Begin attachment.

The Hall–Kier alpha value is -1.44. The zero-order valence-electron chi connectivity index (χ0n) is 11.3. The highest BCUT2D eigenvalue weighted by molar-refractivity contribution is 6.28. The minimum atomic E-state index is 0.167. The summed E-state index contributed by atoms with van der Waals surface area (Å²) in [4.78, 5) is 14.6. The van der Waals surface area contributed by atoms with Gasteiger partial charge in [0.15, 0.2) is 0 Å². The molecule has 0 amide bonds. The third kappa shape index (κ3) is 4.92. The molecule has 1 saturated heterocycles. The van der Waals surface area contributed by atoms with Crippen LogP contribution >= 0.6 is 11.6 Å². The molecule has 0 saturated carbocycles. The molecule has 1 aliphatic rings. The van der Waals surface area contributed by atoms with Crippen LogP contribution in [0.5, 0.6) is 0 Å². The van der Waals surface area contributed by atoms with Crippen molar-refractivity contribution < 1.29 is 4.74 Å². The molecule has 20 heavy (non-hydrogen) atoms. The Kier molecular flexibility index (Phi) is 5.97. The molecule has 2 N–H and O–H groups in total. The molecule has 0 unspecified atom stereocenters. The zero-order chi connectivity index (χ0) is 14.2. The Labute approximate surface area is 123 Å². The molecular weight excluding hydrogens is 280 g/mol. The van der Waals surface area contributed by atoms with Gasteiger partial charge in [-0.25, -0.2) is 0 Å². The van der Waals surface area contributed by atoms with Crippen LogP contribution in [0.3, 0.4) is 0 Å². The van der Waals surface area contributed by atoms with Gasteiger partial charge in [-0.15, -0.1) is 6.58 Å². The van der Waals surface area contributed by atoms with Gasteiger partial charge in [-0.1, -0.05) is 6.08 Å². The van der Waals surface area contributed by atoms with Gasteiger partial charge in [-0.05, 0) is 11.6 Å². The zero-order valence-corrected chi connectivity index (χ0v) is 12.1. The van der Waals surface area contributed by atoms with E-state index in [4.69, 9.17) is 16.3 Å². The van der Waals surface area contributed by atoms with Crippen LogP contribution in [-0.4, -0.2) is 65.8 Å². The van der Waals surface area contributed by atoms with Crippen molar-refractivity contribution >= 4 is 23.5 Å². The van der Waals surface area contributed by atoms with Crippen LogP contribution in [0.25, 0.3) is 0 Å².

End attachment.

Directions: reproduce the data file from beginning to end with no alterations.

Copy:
The Hall–Kier alpha value is -1.44. The zero-order valence-electron chi connectivity index (χ0n) is 11.3. The highest BCUT2D eigenvalue weighted by molar-refractivity contribution is 6.28. The minimum atomic E-state index is 0.167. The summed E-state index contributed by atoms with van der Waals surface area (Å²) in [4.78, 5) is 14.6. The van der Waals surface area contributed by atoms with Gasteiger partial charge in [0.15, 0.2) is 0 Å². The molecule has 0 amide bonds. The third kappa shape index (κ3) is 4.92. The molecule has 1 saturated heterocycles. The van der Waals surface area contributed by atoms with Crippen LogP contribution >= 0.6 is 11.6 Å². The molecule has 0 saturated carbocycles. The molecule has 1 aliphatic rings. The van der Waals surface area contributed by atoms with Crippen LogP contribution in [0.5, 0.6) is 0 Å². The van der Waals surface area contributed by atoms with Crippen molar-refractivity contribution < 1.29 is 4.74 Å². The molecule has 20 heavy (non-hydrogen) atoms. The Kier molecular flexibility index (Phi) is 5.97. The molecule has 2 N–H and O–H groups in total. The molecule has 0 unspecified atom stereocenters. The zero-order chi connectivity index (χ0) is 14.2. The Labute approximate surface area is 123 Å². The molecular weight excluding hydrogens is 280 g/mol. The van der Waals surface area contributed by atoms with Gasteiger partial charge in [-0.25, -0.2) is 0 Å². The van der Waals surface area contributed by atoms with Crippen LogP contribution in [0.3, 0.4) is 0 Å². The van der Waals surface area contributed by atoms with Gasteiger partial charge in [-0.15, -0.1) is 6.58 Å². The van der Waals surface area contributed by atoms with Gasteiger partial charge in [-0.1, -0.05) is 6.08 Å². The van der Waals surface area contributed by atoms with Gasteiger partial charge in [-0.05, 0) is 11.6 Å². The zero-order valence-corrected chi connectivity index (χ0v) is 12.1. The van der Waals surface area contributed by atoms with E-state index in [4.69, 9.17) is 16.3 Å². The van der Waals surface area contributed by atoms with Crippen LogP contribution in [-0.4, -0.2) is 65.8 Å². The van der Waals surface area contributed by atoms with Crippen molar-refractivity contribution >= 4 is 23.5 Å². The van der Waals surface area contributed by atoms with Crippen LogP contribution in [0.25, 0.3) is 0 Å².